• 56. Supplemental Information• III.D. Supplemental Information Fitness Center : Exempt or non-exempt purpose 1) Benefiting the Community in General - "significant segment of the local population― TAM 8505002 and GCM 39327 involve an organization that used three methods to establish that its health club fees were set at a level within the reach of the community as a whole. significant percentage of families making under $15,000 were members of the health club 2) The Promotion of Health as an Exempt Purpose – ―the promotion of health is considered to be a charitable purpose‖ Activities promoting health are considered beneficial to the general community even though the class of beneficiaries eligible to receive a direct benefit from such activities does not include all members of the community, provided that the class is not so small that its relief is not of benefit to the community. Rev. Rul. 83-157 2) Education as a Charitable Purpose – ―activities with significant instructional content are educational or may also serve to help prevent delinquency‖ Promoting and protecting the health of high school athletes through uniform interscholastic competition under the direction and control of school officials, and of cultivating the ideals of good sportsmanship, loyalty and fair play. Rev. Rul. 55-587 55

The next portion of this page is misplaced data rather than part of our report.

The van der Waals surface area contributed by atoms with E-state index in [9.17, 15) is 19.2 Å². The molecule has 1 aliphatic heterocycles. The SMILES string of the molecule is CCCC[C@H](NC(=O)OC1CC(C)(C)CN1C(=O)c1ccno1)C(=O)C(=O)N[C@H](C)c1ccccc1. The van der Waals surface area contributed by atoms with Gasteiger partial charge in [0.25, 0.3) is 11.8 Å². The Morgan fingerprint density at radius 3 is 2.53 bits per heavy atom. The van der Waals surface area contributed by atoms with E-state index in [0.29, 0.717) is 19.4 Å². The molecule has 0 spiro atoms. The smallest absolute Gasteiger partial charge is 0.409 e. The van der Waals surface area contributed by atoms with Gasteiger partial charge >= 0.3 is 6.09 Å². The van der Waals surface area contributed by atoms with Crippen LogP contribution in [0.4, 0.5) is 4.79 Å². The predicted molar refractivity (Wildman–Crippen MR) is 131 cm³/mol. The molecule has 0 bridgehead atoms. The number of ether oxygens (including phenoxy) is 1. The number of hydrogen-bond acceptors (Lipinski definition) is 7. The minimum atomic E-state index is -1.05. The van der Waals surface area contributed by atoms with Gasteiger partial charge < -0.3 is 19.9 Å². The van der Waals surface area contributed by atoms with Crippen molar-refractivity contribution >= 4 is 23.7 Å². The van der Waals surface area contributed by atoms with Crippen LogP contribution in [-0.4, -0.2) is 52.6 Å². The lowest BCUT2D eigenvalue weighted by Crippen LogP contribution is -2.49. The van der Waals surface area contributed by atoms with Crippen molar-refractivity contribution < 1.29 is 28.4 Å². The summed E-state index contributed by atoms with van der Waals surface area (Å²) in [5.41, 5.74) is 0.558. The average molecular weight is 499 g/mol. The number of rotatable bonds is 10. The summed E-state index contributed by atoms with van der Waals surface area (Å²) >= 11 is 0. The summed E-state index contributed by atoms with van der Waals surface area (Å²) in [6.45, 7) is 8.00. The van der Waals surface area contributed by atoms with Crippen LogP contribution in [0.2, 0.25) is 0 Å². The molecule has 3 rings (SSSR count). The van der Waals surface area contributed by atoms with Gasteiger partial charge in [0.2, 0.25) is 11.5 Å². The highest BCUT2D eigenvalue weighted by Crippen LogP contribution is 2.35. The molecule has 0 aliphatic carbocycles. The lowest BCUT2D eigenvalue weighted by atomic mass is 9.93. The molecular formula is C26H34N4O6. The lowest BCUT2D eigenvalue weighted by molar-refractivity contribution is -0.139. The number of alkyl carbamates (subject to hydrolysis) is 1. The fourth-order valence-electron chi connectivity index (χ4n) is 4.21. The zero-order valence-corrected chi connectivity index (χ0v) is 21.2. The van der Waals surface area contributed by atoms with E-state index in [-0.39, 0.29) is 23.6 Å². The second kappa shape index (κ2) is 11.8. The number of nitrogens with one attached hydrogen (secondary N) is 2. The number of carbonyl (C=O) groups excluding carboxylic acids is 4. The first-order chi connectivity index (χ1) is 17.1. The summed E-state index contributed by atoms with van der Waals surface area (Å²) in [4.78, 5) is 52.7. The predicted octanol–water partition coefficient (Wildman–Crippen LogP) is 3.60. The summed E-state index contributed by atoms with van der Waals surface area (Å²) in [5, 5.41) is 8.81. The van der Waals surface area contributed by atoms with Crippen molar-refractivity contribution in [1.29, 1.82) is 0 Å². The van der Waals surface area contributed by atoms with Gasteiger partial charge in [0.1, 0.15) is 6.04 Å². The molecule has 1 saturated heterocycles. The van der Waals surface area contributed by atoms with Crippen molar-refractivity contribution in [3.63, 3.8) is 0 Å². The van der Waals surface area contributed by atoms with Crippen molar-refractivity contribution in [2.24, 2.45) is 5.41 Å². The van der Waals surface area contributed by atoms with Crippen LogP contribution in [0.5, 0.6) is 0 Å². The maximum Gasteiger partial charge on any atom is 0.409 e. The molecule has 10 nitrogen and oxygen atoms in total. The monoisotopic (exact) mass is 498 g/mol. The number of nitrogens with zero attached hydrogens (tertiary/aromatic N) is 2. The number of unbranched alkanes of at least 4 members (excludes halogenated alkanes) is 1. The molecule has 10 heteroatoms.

• 57. Contact Information Joe Giso, CPA, MST  Director in CBIZ Tofias’ Not-for-Profit & Education Tax Practice  Over 25 years of experience in tax consulting and compliance issues with a specialization in not-for- profit organizations in the education, healthcare, human services, and cultural sectors  Direct: (617) 761-0623  JGiso@CBIZtofias.com 56